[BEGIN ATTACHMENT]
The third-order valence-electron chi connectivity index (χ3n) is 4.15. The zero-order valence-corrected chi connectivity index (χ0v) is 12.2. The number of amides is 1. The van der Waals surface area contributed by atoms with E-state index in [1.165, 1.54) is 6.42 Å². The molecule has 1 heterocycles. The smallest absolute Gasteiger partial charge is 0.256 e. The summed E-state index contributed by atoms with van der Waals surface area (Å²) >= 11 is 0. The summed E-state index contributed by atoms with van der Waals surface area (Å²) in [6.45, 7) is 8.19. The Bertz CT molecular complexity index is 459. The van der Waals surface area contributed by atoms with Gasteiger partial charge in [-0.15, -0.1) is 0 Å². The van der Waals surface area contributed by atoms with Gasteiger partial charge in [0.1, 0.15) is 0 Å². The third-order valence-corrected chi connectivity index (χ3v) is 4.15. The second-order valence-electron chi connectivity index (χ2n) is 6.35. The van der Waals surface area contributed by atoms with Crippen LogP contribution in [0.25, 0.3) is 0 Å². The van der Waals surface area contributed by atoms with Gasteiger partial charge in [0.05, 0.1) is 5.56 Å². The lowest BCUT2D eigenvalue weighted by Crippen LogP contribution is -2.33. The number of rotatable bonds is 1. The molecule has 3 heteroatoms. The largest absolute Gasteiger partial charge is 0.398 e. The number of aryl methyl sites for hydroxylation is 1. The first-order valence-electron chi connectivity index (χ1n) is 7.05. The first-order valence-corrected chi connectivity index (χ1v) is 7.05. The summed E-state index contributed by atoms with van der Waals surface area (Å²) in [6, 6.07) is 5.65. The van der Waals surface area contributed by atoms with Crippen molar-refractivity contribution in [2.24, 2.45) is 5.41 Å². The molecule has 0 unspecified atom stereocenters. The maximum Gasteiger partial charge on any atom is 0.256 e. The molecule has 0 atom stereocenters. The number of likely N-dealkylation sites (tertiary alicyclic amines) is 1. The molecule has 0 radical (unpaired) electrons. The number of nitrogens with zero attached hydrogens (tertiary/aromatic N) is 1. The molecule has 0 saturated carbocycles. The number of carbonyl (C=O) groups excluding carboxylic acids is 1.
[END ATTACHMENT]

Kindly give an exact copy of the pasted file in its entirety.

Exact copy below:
The third-order valence-electron chi connectivity index (χ3n) is 4.15. The zero-order valence-corrected chi connectivity index (χ0v) is 12.2. The number of amides is 1. The van der Waals surface area contributed by atoms with E-state index in [1.165, 1.54) is 6.42 Å². The molecule has 1 heterocycles. The smallest absolute Gasteiger partial charge is 0.256 e. The summed E-state index contributed by atoms with van der Waals surface area (Å²) >= 11 is 0. The summed E-state index contributed by atoms with van der Waals surface area (Å²) in [6.45, 7) is 8.19. The Bertz CT molecular complexity index is 459. The van der Waals surface area contributed by atoms with Gasteiger partial charge in [-0.15, -0.1) is 0 Å². The van der Waals surface area contributed by atoms with Gasteiger partial charge in [0.1, 0.15) is 0 Å². The third-order valence-corrected chi connectivity index (χ3v) is 4.15. The second-order valence-electron chi connectivity index (χ2n) is 6.35. The van der Waals surface area contributed by atoms with Crippen LogP contribution in [0.25, 0.3) is 0 Å². The van der Waals surface area contributed by atoms with Gasteiger partial charge in [0.05, 0.1) is 5.56 Å². The lowest BCUT2D eigenvalue weighted by Crippen LogP contribution is -2.33. The number of rotatable bonds is 1. The molecule has 3 heteroatoms. The largest absolute Gasteiger partial charge is 0.398 e. The number of aryl methyl sites for hydroxylation is 1. The first-order valence-electron chi connectivity index (χ1n) is 7.05. The first-order valence-corrected chi connectivity index (χ1v) is 7.05. The summed E-state index contributed by atoms with van der Waals surface area (Å²) in [6, 6.07) is 5.65. The van der Waals surface area contributed by atoms with Crippen molar-refractivity contribution in [2.24, 2.45) is 5.41 Å². The molecule has 0 unspecified atom stereocenters. The maximum Gasteiger partial charge on any atom is 0.256 e. The molecule has 0 atom stereocenters. The number of likely N-dealkylation sites (tertiary alicyclic amines) is 1. The molecule has 0 radical (unpaired) electrons. The number of nitrogens with zero attached hydrogens (tertiary/aromatic N) is 1. The molecule has 0 saturated carbocycles. The number of carbonyl (C=O) groups excluding carboxylic acids is 1.